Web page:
So, it could start to happen very quickly is what I am saying. But it's also worth pointing out, Campbell, that it was only in January of this year that we had the first approved clinical trial using embryonic stem cells, and that's looking at spinal cord injured patients.
They're recruiting patients this summer. We have talked to those doctors. We have talked to those scientists. They think it's going to be several years still, maybe three or four years, before we start to see the results. So, it's a ways off, but it may start to build quickly with these additional federal dollars.
BROWN: Dr. Sanjay Gupta, our chief medical correspondent, many, many thanks. And glad you're sticking around, Sanjay.
GUPTA: Thanks, Campbell. Glad to be with you, Campbell. Thanks.
BROWN: All right.
And, as we reported last night, Sanjay has, of course, taken himself out of the running for the job of President Obama's surgeon general.
Well, tonight, a new candidate is emerging, and he is sure to raise some eyebrows. Senior Democratic officials tell CNN that Howard Dean is a possible pick. The one-time national Democratic Party chairman is a medical doctor, as well as former Vermont governor, who championed health reform, health care reform.
When we come back: the latest details in a shocking case, Rihanna, Chris Brown, and how they become a police blogger item, instead of a romantic one.
BROWN: President Obama had hundreds of people lining the streets of Washington today. We're going to tell you what happened.
But, first, Gary Tuchman joins us with the briefing -- Gary.
GARY TUCHMAN, CNN NATIONAL CORRESPONDENT: Hi there, Campbell.
A manhunt in Cleveland ended tonight with the suicide of a newlywed husband suspected of killing his wife, her sister-in-law and her three young children last night. Thirty-three-year-old Davon Crawford, an ex-convict freed in 2007, was cornered in a house surrounded by police. He had reportedly told family and friends he wouldn't go back to prison.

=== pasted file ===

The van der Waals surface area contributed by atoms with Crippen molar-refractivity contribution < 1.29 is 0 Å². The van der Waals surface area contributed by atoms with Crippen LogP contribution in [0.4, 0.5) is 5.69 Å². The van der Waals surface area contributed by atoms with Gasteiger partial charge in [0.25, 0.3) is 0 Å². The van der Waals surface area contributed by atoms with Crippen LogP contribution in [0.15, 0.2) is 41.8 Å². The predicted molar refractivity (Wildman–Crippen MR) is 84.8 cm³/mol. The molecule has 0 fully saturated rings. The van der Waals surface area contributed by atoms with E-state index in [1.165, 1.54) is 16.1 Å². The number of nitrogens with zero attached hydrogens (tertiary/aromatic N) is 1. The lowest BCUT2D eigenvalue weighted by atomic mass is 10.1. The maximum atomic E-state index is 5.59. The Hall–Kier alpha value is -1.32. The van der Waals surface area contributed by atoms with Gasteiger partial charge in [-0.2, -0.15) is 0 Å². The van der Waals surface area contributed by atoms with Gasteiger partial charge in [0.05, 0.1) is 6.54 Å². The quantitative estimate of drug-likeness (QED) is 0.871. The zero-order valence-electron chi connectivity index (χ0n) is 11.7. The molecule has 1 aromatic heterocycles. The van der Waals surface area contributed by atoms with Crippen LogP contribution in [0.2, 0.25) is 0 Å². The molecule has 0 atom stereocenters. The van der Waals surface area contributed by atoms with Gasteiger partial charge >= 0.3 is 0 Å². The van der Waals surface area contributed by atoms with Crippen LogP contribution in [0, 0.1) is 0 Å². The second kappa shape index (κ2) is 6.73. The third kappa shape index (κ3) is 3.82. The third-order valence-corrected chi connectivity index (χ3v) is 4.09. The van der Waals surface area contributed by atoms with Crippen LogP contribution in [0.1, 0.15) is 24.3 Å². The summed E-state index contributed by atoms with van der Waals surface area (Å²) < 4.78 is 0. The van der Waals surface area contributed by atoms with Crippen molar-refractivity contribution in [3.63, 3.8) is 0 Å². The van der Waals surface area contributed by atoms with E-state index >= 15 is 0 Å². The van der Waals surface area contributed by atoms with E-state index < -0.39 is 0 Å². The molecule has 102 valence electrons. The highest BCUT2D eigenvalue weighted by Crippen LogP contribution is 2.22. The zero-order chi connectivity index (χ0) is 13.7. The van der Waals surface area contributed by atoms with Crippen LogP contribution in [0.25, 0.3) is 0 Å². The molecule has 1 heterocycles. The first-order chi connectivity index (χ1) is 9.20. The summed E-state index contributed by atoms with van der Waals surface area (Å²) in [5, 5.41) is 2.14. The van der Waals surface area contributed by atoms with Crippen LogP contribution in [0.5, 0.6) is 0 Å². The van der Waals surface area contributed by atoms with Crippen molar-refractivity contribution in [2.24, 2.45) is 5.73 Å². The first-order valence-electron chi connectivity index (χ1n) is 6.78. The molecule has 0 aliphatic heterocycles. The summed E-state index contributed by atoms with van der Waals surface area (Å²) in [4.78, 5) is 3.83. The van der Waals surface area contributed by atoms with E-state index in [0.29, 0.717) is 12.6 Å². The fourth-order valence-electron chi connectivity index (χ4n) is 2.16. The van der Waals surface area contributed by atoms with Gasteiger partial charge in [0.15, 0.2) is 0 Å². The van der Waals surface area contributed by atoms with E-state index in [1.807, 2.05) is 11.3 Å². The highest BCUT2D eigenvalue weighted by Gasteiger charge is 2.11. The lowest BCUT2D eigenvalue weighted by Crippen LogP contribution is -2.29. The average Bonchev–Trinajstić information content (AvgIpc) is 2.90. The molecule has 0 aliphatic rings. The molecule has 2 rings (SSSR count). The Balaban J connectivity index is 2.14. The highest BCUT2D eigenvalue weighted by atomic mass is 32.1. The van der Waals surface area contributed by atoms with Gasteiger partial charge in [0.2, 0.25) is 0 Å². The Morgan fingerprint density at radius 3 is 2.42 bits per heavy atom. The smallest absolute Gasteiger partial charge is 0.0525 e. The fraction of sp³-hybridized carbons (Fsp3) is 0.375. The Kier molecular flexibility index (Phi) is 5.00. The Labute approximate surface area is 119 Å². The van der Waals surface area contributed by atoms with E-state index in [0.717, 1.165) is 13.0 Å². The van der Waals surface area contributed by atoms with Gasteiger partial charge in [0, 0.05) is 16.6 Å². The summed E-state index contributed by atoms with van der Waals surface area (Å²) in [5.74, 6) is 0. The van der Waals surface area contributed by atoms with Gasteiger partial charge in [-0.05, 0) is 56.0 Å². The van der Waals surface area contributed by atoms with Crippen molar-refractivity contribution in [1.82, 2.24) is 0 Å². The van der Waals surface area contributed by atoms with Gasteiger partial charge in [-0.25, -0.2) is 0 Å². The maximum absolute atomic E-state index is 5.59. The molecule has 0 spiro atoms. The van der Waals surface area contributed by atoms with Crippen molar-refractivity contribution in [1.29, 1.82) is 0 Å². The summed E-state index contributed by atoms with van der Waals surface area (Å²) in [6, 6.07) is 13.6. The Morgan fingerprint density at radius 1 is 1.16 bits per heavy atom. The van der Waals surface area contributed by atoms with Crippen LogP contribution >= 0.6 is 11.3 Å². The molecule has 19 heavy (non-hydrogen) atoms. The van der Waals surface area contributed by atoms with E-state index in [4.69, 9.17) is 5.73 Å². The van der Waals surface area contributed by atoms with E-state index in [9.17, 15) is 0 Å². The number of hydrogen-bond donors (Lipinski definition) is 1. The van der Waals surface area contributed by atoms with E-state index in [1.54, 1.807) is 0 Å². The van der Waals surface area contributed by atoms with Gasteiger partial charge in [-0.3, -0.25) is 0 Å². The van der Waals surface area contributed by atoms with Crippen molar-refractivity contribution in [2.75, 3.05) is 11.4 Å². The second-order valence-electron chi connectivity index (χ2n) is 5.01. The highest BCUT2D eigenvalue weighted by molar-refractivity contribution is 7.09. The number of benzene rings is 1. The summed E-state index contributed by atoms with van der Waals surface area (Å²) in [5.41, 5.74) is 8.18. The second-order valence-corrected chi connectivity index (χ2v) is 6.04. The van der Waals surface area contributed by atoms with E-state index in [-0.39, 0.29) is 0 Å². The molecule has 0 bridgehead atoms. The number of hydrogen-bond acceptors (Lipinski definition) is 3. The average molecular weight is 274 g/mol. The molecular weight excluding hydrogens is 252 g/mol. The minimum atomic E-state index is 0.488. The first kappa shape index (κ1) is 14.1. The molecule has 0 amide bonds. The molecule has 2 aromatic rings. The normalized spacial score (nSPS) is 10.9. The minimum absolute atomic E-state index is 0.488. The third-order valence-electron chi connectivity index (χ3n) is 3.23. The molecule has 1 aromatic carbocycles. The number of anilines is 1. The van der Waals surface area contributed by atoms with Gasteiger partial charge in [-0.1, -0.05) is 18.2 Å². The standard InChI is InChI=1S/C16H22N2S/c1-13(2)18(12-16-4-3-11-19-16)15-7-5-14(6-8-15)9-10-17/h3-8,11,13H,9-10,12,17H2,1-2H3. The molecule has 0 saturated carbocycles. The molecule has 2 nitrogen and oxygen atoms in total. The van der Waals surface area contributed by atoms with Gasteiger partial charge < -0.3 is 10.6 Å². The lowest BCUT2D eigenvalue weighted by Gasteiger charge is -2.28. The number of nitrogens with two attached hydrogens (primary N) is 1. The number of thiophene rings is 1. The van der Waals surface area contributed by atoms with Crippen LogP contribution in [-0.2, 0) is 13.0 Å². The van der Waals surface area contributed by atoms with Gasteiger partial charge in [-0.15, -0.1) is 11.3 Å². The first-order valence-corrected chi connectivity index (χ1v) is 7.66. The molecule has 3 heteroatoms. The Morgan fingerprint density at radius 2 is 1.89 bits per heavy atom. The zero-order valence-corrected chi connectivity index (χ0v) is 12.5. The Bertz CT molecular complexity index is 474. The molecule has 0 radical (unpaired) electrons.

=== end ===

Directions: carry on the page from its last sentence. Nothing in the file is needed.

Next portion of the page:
A small home-built plane crashed into an R.V. park in Ocala, Florida, this afternoon. At least one person in the plane was killed and two recreational vehicles were destroyed.
There are signs a plea deal may be in the works for accused swindler Bernard Madoff. Madoff's attorney said tonight his client has waived his right to a grand jury indictment in a giant Ponzi scheme. Experts now say investors may have lost considerably less than the original estimate of $50 billion.
Pop star Rihanna will testify against Chris Brown if she is subpoenaed. Brown is charged with two felonies in connection with his alleged assault on Rihanna, his girlfriend. According to her attorney, she's not currently slated to take the stand.
Secretary of State Hillary Clinton had a lost-in-translation moment today in Geneva, when she gave Russian Foreign Minister Sergei Lavrov a gift referring to relations between the U.S. and Russia, a reset button. Well, that's what it was supposed to say.